Tagged Excessive force

One week to go to demand police chiefs listen to anti-fracking protesters

Netpol PetitionOne week to go – add your name by 16 March

There is just one week left to join hundreds of people in a call for police chiefs to listen to and meaningfully consult with anti-fracking campaigners on the way protests are policed in the future.

Our petition launched last week has already gained over 800 signatures from the anti-fracking movement. We plan to deliver it to the National Police Chiefs Council, the body representing the UK’s senior police officers, next Friday (16 March).

Please add your name – and share as widely as possible.

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“Something has to change” – new Netpol report calls for immediate review of policing of fracking protests

PHOTO: Netpol

New report calls for “comprehensive review of national policy” on the policing of opposition to the onshore oil and gas industry

Outside shale gas company Cuadrilla’s site on Preston New Road near Blackpool, Netpol is today launching its new report, ‘Protecting the Planet is Not a Crime’, which documents our many concerns about the way the police have responded to opposition to fracking at sites around England.

Much of the report focuses on protests in Lancashire, where there have been over 300 arrests since January. Throughout 2017, Netpol has heard testimony from campaigners and seen evidence of police officers pushing people into hedges and even knocking them unconscious, violently dragging older people across the road and shoving others into speeding traffic.

We had also heard about the targeting of disabled protesters (including repeatedly tipping a wheelchair user from his chair) and officers using painful pressure point restraint techniques. Campaigners have repeatedly accused Lancashire police of ignoring violent and unlawful actions by private security employed by Cuadrilla.

However, during a visit last week to Kirby Misperton in north Yorkshire, where protests only began on 19 September, Netpol spoke to campaigners who are already echoing many of the same complaints made by their counterparts in Lancashire. Read more

New report calls for independent review of the policing of Lancashire anti-fracking protests


“A long-term legacy of resentment and distrust” – new report calls for an independent review of the policing of Lancashire anti-fracking protests

On Monday 20 November, the Network for Police Monitoring (Netpol) is launching its latest report on the policing of anti-fracking protests, which focuses in large part on events in Lancashire.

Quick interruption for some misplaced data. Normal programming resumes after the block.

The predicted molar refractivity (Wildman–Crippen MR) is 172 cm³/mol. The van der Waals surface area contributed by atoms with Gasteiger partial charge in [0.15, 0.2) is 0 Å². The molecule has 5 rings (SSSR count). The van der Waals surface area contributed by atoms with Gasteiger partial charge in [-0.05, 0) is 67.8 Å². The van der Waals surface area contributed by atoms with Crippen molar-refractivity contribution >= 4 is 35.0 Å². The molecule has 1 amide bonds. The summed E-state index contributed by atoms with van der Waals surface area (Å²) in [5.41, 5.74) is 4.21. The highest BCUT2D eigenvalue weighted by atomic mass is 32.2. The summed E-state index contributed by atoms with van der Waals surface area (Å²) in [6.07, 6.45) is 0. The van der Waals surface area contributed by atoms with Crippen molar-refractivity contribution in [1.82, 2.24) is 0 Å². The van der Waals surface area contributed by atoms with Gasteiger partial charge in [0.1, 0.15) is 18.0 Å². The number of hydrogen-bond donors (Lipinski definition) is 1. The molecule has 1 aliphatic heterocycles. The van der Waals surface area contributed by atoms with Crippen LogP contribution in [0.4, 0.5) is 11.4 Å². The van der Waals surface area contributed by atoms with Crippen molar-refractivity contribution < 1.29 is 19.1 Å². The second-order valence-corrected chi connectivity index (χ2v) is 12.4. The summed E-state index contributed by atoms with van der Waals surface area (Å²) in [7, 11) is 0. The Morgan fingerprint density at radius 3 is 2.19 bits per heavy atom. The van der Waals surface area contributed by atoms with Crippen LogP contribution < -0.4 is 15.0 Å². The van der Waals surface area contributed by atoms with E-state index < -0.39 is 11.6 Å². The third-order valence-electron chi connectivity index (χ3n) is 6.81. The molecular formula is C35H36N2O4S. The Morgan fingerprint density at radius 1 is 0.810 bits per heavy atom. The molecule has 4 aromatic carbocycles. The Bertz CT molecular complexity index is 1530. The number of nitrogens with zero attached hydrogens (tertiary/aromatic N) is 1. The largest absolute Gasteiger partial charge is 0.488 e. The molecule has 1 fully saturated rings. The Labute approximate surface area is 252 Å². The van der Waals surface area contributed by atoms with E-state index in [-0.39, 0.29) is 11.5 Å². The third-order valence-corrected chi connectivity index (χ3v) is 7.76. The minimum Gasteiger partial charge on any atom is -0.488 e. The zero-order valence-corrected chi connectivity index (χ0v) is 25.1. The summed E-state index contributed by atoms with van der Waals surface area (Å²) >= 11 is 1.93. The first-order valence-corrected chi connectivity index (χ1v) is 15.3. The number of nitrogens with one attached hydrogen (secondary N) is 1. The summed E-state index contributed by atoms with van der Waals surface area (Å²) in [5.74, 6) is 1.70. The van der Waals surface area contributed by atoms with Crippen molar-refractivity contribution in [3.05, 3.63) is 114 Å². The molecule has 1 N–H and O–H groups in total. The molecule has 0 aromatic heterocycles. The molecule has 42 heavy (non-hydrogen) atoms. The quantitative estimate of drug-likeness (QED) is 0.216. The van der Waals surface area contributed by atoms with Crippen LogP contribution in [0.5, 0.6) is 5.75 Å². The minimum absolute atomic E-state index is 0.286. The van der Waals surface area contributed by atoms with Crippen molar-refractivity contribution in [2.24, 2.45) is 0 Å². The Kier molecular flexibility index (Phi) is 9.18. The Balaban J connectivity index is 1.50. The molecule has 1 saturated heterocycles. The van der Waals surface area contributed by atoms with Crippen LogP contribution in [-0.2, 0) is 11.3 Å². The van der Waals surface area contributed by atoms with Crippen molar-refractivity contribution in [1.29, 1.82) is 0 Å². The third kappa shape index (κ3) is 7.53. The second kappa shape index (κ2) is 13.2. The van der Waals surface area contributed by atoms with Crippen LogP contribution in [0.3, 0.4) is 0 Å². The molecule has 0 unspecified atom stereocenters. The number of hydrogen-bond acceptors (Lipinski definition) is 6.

The launch will take place at the site of months of continued opposition to the shale gas company Cuadrilla at Preston New Road near Blackpool. Read more

New Netpol film highlights police violence at Lancashire fracking site


Netpol has today launched a new film on the many allegations of police violence made by campaigners who are blockading shale gas company Cuadrilla’s drilling site at Preston New Road in Lancashire.

In the first in a forthcoming series of short films made with Gathering Place Films on the policing of anti-fracking protests, Netpol shares the voices of campaigners on what is currently the front-line of resistance to fracking in the UK. Read more

More aggression on frontline as Lancashire Chief Constable still refuses to meet campaigners

A protester on top of a lorry at Preston New Road, 10 July 2017. PHOTO: Netpol

As Reclaim the Power’s month of ‘Rolling Resistance‘ solidarity actions in support of Lancashire anti-fracking groups entered its second week on 10 July, Netpol was able to witness first-hand the policing of protests at Preston New Road and to talk to local campaigners about their experiences.

The week began with the arrival of public order officers from Cumbria, Merseyside and North Wales, as Lancashire Police used ‘mutual aid‘ arrangements for the first time to bolster its presence at the Cuadrilla fracking site. Following the previous week’s aggression by police and security, campaigners were understandably nervous. Read more

Lancashire Police under fire as senior officers ignore violence against anti-fracking protesters

PHOTO: Cheryl Atkinson, Facebook

The start of Reclaim the Power’s month of Rolling Resistance on Saturday has seen the blockade of shale gas company Cuardilla’s Preston New Road site in Lancashire intensify, with every warning about the consequences of a highly partisan and oppressive policing operation ignored by Lancashire Police.

Just a few days in, there is already video evidence of the site’s security staff violently attacking protesters locked onto each other outside the main entrance and of the site manager restraining and punching one campaigner. The police, who have a legal duty not only to facilitate but to protect the right to freedom of assembly, failed on both occasions to intervene, even though a number of people were injured. Only after considerable publicity (including pressure on social media from Netpol) has an investigation finally begun.

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Campaigners lay down the gauntlet to Lancashire’s new Chief Constable

PHOTO: Netpol

Lancashire anti-fracking campaigners are understandably frustrated and angry at aggressive policing